Seeger, Peggy (1935–)
Seeger, Peggy (1935–)
American folksinger and songwriter. Born 1935; dau. of Ruth Crawford (1901–1953) and Charles Louis Seeger; sister of Penny Seeger (1943–); half-sister of Pete Seeger; m. Ewan MacColl (British folk artist, died).
Wrote and sang folk ballads, mostly with a feminist slant, as represented by the song "I'm Gonna Be an Engineer"; collaborated with husband, or her brother and sister, on many of her albums, including At the Present Moment for Rounder; with brother Mike Seeger, recorded album American Folk Songs for Children; with Mike and sister Penny, recorded album American Folk Songs for Christmas.
See also Women in World History.
"Seeger, Peggy (1935–)." Dictionary of Women Worldwide: 25,000 Women Through the Ages. . Encyclopedia.com. (April 23, 2019). https://www.encyclopedia.com/women/dictionaries-thesauruses-pictures-and-press-releases/seeger-peggy-1935
"Seeger, Peggy (1935–)." Dictionary of Women Worldwide: 25,000 Women Through the Ages. . Retrieved April 23, 2019 from Encyclopedia.com: https://www.encyclopedia.com/women/dictionaries-thesauruses-pictures-and-press-releases/seeger-peggy-1935
Encyclopedia.com gives you the ability to cite reference entries and articles according to common styles from the Modern Language Association (MLA), The Chicago Manual of Style, and the American Psychological Association (APA).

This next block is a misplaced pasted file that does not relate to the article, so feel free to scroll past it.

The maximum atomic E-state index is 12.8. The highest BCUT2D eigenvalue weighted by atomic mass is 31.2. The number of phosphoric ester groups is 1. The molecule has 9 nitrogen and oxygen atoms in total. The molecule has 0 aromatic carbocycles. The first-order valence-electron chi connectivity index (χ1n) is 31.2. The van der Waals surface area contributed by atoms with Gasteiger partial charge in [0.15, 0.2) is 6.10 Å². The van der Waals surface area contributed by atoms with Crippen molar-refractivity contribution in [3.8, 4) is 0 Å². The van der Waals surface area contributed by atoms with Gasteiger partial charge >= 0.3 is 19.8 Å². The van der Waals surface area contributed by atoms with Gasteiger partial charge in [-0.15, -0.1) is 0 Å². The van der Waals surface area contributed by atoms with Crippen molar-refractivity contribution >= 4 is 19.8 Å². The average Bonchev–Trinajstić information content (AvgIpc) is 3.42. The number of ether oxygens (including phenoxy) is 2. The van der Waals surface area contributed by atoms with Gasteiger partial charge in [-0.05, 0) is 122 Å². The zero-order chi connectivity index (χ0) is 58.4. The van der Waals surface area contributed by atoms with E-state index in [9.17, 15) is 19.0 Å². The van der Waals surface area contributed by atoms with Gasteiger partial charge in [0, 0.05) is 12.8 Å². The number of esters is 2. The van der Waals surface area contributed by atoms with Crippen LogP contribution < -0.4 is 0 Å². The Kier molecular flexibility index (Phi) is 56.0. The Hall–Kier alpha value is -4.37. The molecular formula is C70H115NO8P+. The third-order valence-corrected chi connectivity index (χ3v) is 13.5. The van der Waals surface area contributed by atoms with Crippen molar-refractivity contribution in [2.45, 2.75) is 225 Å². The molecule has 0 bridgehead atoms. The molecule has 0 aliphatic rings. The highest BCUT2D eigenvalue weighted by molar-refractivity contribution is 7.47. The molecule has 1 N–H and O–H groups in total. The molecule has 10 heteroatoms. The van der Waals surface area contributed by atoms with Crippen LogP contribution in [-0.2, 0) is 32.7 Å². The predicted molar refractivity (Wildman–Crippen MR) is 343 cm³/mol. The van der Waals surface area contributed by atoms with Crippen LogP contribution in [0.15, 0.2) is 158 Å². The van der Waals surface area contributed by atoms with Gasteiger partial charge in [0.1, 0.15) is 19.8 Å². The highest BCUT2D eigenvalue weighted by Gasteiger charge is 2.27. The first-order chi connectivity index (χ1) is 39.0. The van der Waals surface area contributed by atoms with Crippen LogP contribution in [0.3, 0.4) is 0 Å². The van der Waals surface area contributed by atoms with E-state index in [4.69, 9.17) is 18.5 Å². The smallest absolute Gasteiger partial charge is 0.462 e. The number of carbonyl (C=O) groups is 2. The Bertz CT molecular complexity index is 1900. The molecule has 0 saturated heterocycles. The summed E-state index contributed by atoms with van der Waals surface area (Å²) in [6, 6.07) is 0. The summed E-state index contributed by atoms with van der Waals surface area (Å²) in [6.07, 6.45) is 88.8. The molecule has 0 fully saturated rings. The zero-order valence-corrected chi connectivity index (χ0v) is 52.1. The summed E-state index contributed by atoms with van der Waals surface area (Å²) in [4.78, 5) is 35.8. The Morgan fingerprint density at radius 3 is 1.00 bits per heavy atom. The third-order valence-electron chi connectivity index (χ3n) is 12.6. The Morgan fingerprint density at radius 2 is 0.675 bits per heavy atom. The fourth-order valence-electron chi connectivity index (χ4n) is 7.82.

Within the “Cite this article” tool, pick a style to see how all available information looks when formatted according to that style. Then, copy and paste the text into your bibliography or works cited list.
Because each style has its own formatting nuances that evolve over time and not all information is available for every reference entry or article, Encyclopedia.com cannot guarantee each citation it generates. Therefore, it’s best to use Encyclopedia.com citations as a starting point before checking the style against your school or publication’s requirements and the most-recent information available at these sites:
Modern Language Association
The Chicago Manual of Style
American Psychological Association
- Most online reference entries and articles do not have page numbers. Therefore, that information is unavailable for most Encyclopedia.com content. However, the date of retrieval is often important. Refer to each style’s convention regarding the best way to format page numbers and retrieval dates.
- In addition to the MLA, Chicago, and APA styles, your school, university, publication, or institution may have its own requirements for citations. Therefore, be sure to refer to those guidelines when editing your bibliography or works cited list.